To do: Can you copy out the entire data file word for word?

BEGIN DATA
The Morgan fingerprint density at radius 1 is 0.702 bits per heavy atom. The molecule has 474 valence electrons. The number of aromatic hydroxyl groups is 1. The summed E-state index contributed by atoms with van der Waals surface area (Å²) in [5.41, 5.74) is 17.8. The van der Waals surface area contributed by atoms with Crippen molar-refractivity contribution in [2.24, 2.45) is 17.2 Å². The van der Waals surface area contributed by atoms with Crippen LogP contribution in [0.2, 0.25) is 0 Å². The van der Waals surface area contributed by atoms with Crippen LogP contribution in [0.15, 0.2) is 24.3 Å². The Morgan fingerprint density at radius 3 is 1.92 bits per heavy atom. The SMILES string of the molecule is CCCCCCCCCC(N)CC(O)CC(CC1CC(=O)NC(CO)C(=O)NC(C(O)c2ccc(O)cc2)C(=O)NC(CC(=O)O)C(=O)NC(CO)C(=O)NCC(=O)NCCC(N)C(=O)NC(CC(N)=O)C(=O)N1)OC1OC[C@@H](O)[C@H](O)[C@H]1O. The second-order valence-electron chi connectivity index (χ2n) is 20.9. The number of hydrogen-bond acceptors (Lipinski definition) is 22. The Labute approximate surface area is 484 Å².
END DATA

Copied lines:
The Morgan fingerprint density at radius 1 is 0.702 bits per heavy atom. The molecule has 474 valence electrons. The number of aromatic hydroxyl groups is 1. The summed E-state index contributed by atoms with van der Waals surface area (Å²) in [5.41, 5.74) is 17.8. The van der Waals surface area contributed by atoms with Crippen molar-refractivity contribution in [2.24, 2.45) is 17.2 Å². The van der Waals surface area contributed by atoms with Crippen LogP contribution in [0.2, 0.25) is 0 Å². The van der Waals surface area contributed by atoms with Crippen LogP contribution in [0.15, 0.2) is 24.3 Å². The Morgan fingerprint density at radius 3 is 1.92 bits per heavy atom. The SMILES string of the molecule is CCCCCCCCCC(N)CC(O)CC(CC1CC(=O)NC(CO)C(=O)NC(C(O)c2ccc(O)cc2)C(=O)NC(CC(=O)O)C(=O)NC(CO)C(=O)NCC(=O)NCCC(N)C(=O)NC(CC(N)=O)C(=O)N1)OC1OC[C@@H](O)[C@H](O)[C@H]1O. The second-order valence-electron chi connectivity index (χ2n) is 20.9. The number of hydrogen-bond acceptors (Lipinski definition) is 22. The Labute approximate surface area is 484 Å².